Dawn Davis, a veteran book editor who was hired in 2020 to put Bon Appétit magazine back on track after mass resignations and allegations of racism at its parent company, Condé Nast, resigned on Tuesday. She will return to Simon & Schuster as the publisher of 37 Ink, an imprint she founded in 2013, and as executive editor of the Simon & Schuster trade imprint.
“I’ve made the difficult decision to return to book publishing,” Ms. Davis wrote in a note to her staff at Bon Appétit and Epicurious, the company’s recipe website. She said that she would remain in the job until September, and cited successes like “helping build Bon Appétit and Epicurious’ authority in the culinary industry, developing delicious and thought-provoking content, growing our audiences across channels, and diversifying our team and the audiences that we reach.”
But, she said in a public statement, “being away from books has only made me realize how much I love working on manuscripts.” She did not immediately respond to a request for comment.
In her first editor’s letter at Bon Appétit, in February 2021, Ms. Davis wrote that “when the call came to leave book publishing to take the helm at this storied magazine as it reckoned with racial and cultural equity, it was impossible to resist.”
She joined at a time of enormous upheaval at Bon Appétit, which became Condé Nast’s leading food title after Gourmet was suddenly closed in 2009. Although Ms. Davis’s editorial focus wasn’t on food and she hadn’t edited at a magazine, Anna Wintour, then Condé Nast’s artistic director and the chairwoman of its diversity and inclusion council, persuaded her to take the job.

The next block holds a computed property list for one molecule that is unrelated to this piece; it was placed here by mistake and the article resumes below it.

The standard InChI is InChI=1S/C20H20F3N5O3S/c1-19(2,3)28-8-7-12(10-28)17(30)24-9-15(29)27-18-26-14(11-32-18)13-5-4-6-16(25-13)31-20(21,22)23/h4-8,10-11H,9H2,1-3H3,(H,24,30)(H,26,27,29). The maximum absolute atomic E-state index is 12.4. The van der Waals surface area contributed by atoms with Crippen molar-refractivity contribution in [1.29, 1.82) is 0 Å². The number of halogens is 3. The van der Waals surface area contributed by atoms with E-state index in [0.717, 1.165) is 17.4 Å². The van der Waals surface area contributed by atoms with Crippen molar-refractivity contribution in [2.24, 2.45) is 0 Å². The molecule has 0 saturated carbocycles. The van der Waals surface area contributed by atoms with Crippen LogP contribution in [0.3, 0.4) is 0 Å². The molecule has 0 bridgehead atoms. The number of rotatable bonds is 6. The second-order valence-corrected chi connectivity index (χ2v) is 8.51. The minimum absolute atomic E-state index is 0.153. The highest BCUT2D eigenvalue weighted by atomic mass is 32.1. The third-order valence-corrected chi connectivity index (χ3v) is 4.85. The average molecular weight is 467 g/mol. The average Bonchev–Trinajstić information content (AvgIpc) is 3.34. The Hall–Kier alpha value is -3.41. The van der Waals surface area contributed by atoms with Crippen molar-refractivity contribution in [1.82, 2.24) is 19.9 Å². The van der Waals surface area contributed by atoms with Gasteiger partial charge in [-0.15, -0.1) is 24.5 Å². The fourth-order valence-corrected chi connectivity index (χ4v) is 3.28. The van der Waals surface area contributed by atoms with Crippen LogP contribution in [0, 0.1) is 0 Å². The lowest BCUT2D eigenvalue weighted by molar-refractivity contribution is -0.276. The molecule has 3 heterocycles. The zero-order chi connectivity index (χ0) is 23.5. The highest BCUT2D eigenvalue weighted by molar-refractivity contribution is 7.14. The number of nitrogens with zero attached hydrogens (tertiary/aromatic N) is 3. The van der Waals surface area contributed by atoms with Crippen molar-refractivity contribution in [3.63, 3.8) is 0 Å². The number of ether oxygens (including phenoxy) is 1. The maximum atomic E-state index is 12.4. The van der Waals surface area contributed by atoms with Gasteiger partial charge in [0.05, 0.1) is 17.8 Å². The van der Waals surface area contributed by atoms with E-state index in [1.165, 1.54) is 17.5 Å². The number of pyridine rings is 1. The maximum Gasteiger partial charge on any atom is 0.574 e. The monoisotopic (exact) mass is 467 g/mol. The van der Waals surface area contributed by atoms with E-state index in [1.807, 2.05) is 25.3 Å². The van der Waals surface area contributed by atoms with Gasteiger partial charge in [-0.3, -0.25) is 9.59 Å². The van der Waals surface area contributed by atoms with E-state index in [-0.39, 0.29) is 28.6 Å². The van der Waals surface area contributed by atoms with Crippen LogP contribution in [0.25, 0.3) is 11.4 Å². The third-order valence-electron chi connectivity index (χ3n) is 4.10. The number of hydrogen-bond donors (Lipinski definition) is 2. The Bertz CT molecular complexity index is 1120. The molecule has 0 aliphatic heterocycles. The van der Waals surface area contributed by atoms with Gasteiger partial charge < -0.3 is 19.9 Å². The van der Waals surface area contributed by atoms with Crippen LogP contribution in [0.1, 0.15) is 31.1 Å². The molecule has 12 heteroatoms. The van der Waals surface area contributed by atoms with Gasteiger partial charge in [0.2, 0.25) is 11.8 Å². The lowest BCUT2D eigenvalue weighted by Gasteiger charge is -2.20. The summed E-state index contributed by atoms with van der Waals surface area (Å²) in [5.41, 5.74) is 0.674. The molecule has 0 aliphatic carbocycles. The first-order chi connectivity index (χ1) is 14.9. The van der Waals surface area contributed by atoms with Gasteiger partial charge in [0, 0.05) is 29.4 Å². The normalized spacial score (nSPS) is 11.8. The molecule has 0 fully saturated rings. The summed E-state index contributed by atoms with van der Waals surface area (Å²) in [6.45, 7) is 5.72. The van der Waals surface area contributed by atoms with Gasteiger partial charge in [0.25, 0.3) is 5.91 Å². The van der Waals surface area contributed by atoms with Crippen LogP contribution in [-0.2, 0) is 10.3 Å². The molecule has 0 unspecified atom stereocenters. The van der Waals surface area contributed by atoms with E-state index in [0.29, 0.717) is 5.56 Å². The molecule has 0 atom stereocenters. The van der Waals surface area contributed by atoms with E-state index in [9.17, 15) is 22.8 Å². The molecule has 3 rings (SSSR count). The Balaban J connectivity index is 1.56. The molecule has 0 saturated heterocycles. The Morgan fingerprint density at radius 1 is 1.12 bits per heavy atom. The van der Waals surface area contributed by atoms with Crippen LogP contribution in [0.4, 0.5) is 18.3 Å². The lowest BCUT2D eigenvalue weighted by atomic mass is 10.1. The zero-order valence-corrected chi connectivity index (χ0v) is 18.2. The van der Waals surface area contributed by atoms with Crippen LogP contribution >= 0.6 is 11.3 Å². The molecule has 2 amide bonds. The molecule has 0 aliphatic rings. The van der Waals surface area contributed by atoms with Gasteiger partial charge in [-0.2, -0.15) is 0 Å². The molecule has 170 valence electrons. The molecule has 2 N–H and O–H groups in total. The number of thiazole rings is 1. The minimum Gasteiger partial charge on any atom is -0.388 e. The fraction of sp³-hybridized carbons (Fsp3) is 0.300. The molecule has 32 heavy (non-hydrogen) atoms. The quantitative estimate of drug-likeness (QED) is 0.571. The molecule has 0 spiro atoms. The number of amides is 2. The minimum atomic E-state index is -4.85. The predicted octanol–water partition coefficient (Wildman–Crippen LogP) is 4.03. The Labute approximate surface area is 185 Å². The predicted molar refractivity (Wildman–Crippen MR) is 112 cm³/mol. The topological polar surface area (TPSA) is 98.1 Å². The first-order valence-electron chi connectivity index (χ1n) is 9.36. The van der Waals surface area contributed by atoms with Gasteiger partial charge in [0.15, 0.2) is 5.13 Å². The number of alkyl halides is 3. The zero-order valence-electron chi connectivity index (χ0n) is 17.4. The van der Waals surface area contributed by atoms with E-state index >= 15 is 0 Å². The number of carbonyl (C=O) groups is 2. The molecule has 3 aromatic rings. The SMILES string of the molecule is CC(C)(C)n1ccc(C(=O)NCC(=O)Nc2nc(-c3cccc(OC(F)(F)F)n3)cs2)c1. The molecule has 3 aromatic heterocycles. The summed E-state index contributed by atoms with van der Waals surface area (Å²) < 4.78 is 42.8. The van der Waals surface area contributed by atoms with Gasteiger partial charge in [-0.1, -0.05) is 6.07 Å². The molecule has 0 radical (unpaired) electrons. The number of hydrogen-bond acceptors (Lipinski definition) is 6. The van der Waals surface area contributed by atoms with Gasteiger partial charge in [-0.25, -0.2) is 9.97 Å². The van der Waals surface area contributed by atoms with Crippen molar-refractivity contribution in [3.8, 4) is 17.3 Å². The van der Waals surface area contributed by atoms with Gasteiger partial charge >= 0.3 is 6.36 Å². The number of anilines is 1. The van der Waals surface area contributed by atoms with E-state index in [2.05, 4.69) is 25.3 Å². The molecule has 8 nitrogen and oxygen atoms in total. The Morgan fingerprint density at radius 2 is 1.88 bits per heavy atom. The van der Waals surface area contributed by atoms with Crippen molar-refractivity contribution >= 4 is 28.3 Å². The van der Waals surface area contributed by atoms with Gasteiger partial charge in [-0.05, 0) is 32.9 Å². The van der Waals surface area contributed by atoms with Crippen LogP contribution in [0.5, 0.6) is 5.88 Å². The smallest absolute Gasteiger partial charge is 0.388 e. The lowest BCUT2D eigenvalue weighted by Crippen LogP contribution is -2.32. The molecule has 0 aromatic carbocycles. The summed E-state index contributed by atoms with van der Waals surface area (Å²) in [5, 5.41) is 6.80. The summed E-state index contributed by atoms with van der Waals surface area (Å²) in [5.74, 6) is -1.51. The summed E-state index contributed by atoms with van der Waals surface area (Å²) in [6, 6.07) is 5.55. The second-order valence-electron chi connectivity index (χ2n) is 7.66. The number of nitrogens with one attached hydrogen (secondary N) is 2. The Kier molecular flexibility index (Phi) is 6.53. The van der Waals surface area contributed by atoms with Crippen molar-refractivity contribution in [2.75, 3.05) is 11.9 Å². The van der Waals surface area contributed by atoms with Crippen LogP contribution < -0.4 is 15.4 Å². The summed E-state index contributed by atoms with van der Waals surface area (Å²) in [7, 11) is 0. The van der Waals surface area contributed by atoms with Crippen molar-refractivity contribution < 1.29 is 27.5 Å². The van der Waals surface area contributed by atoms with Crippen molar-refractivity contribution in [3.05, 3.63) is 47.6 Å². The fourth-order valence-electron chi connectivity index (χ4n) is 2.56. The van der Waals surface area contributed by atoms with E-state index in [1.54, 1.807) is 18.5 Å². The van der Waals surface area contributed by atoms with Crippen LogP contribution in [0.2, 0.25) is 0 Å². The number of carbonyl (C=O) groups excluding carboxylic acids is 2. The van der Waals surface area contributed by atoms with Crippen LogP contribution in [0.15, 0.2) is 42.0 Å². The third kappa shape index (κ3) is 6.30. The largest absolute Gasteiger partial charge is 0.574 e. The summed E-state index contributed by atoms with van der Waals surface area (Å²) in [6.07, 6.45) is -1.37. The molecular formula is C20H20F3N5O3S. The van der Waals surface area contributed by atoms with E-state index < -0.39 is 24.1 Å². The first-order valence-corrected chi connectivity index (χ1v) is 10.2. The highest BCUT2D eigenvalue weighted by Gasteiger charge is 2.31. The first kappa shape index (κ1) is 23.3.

Ms. Davis’s predecessor, Adam Rapoport, was a Condé Nast insider, having worked at GQ before becoming chief of Bon Appétit in 2010.
Mr. Rapoport resigned in June 2020, after a 2004 photo that showed him wearing an offensive costume was posted online by the food writer Tammie Teclemariam. But Bon Appétit staff members were already speaking out about longtime racial inequities in pay and career advancement. Ultimately, more than two dozen people, including stars of the magazine’s popular YouTube channel, left the magazine in protest.
When Ms. Davis returns to Simon & Schuster in September, she will be a member of the executive leadership team, and will report directly to the company’s chief executive, Jonathan Karp.
Ms. Davis first joined Simon & Schuster in 2013. Books she published there include “Never Caught” by Erica Armstrong Dunbar, which was a finalist for the National Book Award; “Tough Love” by Susan Rice; and best-selling titles by the comedian Kevin Hart and the weight-loss expert JJ Smith. Before joining Simon & Schuster, Ms. Davis was the publisher of Amistad, an imprint of HarperCollins, where she edited “The Known World” by Edward P. Jones, which won the 2004 Pulitzer Prize for fiction.
She will rejoin Simon & Schuster at an unusual moment for the company. Penguin Random House, the biggest publisher in the United States, tried to buy Simon & Schuster for $2.175 billion, but last year a federal judge blocked the deal on antitrust grounds. Simon & Schuster’s parent company, Paramount Global, has said it still intends to sell the publisher.
Despite the uncertainty of a future sale, Simon & Schuster has posted tremendous results in the past year, even as other publishers have struggled with weaker earnings. It brought in $1.1 billion in revenue in 2022, the first time in its history the company hit more than $1 billion. Its operating income for the year, of $248 million, was also a record. The company said there was growth across the business, but some of its standout authors included Colleen Hoover, Taylor Jenkins Reid, Jennette McCurdy and Stephen King.